Bizarro Baseball

Larry Levin

By Larry Levin, Publisher & CEO

Well, just as Superman had his Bizarro dimension clone and Jerry Seinfeld and his gang paid homage to same in the classic TV series, now we have the Bizarro Baseball World.

A Bizarro world where everything’s upside down or backwards. And in the case of MLB, it comes down to the strange, strange flipflop of hitting and pitching success.

We thought we were experiencing an era of pitcher dominance mostly unequalled for several decades. Maybe not to the extent of the Dead Ball Era, dating back to Babe Ruth, but since the Pre-Steroid Era, indeed.

Flamethrowers abound across MLB, and it’s not just in the early innings with starters. It seems like half the bullpens in the majors have multiple arms capable of hurling 95 mph or above.

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Last year’s Cardinals, for instance, had an ERA below 3.00 for the entire staff for the entire season. That was what propelled the team to 100 wins despite universally recognized deficiencies in their everyday lineup.

But this year, the Redbirds are punching it out as though they were the 1927 Yankees, averaging a ridiculous seven runs per game.  And surprisingly, they’ve so far outslugged the dreaded Chicago Cubs, who, even without the injured Kyle Schwarber, are expected to produce enough offense to cause upcoming pitching opponents to double up on their Xanax.

We’re thrilled, of course, about the hometown boys muscling up (assuming there’s no funny business involved—let’s hope that the next round of testing-avoidant drugs hasn’t shown up yet).

But we wonder: Whether it involves our team or others, what the heck is happening around MLB?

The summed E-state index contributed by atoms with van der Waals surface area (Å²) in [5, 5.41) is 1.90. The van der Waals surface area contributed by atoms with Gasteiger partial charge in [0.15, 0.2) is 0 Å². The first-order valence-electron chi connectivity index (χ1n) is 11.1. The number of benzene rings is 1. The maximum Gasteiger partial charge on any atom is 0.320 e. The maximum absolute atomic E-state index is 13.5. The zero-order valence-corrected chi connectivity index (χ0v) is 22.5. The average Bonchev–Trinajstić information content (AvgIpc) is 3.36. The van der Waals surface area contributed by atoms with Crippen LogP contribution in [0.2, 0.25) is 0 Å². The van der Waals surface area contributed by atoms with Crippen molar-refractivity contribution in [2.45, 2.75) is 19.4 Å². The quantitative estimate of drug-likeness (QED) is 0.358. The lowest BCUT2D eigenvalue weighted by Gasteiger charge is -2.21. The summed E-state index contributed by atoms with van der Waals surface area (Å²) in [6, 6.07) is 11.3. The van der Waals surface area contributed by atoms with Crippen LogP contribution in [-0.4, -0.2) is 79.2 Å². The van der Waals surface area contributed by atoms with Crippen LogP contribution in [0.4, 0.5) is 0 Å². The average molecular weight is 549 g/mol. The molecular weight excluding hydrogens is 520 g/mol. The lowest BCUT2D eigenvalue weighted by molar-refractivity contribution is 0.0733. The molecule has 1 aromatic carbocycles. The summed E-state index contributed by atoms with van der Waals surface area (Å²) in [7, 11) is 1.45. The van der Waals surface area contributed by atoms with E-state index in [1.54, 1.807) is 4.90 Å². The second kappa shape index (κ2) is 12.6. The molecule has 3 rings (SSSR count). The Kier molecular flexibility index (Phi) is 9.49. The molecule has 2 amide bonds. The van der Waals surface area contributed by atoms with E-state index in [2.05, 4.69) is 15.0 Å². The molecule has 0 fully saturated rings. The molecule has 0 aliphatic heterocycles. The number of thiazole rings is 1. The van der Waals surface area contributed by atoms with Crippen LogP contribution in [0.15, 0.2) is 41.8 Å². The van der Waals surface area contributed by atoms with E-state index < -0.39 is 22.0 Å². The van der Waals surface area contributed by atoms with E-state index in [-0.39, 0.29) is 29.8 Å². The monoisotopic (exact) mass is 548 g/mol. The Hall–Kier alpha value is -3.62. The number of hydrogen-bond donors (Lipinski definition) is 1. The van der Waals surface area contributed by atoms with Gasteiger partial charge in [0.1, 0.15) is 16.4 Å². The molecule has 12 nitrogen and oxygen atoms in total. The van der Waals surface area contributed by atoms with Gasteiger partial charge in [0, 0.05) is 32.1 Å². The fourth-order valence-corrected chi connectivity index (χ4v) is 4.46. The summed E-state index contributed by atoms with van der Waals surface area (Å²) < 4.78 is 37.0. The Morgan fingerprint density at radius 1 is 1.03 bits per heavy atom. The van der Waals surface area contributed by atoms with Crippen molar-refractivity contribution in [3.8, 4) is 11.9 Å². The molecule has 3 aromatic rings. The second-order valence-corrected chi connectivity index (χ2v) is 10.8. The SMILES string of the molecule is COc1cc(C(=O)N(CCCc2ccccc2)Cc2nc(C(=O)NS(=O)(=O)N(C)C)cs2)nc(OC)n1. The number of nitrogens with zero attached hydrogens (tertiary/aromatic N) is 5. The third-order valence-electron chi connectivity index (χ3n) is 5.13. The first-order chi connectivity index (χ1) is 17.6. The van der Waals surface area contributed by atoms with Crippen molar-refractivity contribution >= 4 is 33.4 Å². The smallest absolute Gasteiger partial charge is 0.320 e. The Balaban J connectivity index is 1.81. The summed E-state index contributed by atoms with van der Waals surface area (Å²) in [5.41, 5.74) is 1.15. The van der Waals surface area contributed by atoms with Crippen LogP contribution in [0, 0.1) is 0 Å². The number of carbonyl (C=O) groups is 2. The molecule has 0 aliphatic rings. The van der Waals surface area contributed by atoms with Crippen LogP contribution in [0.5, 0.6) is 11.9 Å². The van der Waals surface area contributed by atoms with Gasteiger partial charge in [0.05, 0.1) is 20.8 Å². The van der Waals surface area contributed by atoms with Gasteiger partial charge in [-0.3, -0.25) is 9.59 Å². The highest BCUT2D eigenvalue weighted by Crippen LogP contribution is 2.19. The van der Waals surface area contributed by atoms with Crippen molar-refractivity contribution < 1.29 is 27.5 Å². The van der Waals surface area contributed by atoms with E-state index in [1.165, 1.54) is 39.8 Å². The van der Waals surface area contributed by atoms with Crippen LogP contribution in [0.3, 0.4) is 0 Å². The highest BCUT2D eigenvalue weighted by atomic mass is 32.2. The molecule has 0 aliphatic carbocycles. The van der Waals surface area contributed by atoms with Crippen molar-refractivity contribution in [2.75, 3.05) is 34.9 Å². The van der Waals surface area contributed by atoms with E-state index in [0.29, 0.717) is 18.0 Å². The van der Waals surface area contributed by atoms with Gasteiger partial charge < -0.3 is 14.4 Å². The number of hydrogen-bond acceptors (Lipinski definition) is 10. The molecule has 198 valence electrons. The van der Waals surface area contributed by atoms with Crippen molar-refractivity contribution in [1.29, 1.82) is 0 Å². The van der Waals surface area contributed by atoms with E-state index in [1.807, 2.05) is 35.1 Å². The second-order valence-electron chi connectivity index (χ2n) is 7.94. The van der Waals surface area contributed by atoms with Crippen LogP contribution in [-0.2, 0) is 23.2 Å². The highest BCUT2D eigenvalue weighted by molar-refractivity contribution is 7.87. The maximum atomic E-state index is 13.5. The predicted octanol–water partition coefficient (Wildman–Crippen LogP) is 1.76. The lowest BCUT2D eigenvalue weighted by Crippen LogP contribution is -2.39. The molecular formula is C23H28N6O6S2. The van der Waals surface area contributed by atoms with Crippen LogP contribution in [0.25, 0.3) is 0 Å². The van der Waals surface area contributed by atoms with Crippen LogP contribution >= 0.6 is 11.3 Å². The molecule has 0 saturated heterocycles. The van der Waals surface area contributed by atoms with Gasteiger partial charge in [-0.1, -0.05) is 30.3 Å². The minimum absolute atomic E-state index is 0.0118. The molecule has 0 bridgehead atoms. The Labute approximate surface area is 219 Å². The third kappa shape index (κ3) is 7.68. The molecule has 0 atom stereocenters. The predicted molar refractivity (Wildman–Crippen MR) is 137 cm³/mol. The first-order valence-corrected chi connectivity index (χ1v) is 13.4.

Well, on MLB Radio Monday morning, analyst and former National League Rookie of the Year Todd Hollandsworth (one of five consecutive Dodgers to win that title), offered at least a partial explanation: Hitters are having to get smarter, and given that they’re pretty great athletes themselves, they’re doing so.

But how? What’s giving them the newfound edge that can keep up with the power arms?

Hollandsworth took a gander at Cardinals’ starter Adam Wainwright as an example. It’s no great secret that Waino has struggled mightily at the outset, with three starts that whet no one’s whistle and an ERA of over 8.00.

But when one drills down to the substats, as Hollandsworth did, you start to see some of the plot lines in this bashing frenzy.

For instance, he noted that first-pitch swingers were hitting 12-for-17 off the ostensible Cardinal ace. But that those batters who fell to n 0-1 count were barely touching a .100 average against him.

Huh?

It turns out, Hollandsworth noted, that batters are understanding something quite significant. And that is this: The best chances against a top-flight starters lie with an aggressive approach.

Hitters don’t want to be sitting behind in the count against those who can send them back to the bench with their ferocious out pitches. For Waino, that might be his often-ridiculous 12-6 curveball, or his cutter that can also paralyze a righty by swinging from high and inside to low and out.

So it makes more sense to swing early often.  And this is particularly true against Wainwright, who has struggled with both command and velocity early in the year. If a smart and capable batter sees an 89 mph fastball crossing the plate, he’s gonna take a whack, or at least he should.

But there’s a second rationale for this aggressive approach that harkens back to my earlier comments about burners in the bullpen.

It used to be a better strategy to build up the count on a starter to get him out of the game and make way for the middle inning relief corps of the opponent. But now that same group of pitchers often comprises guys who can bring it as hard or harder than either the starter or the closer.

So if there’s little upside in building the count on the starter, and there’s a disincentive to wait in the count to swing, the seemingly logical conclusion is to swing earlier to effect a higher likelihood of success.

It makes sense. And it’s been evidenced the last couple years by a team that was rarely known as an offensive juggernaut–the defending World Champion Kansas City Royals (who also have the middle-inning heaters in the pen discussed above).

Let’s hope the Cards’ success at the plate continues, and is informed by some of these Bizarro developing trends. And as for the pitchers, well, they had their moment in the sun as the steroid pills and injections faded into the sunset.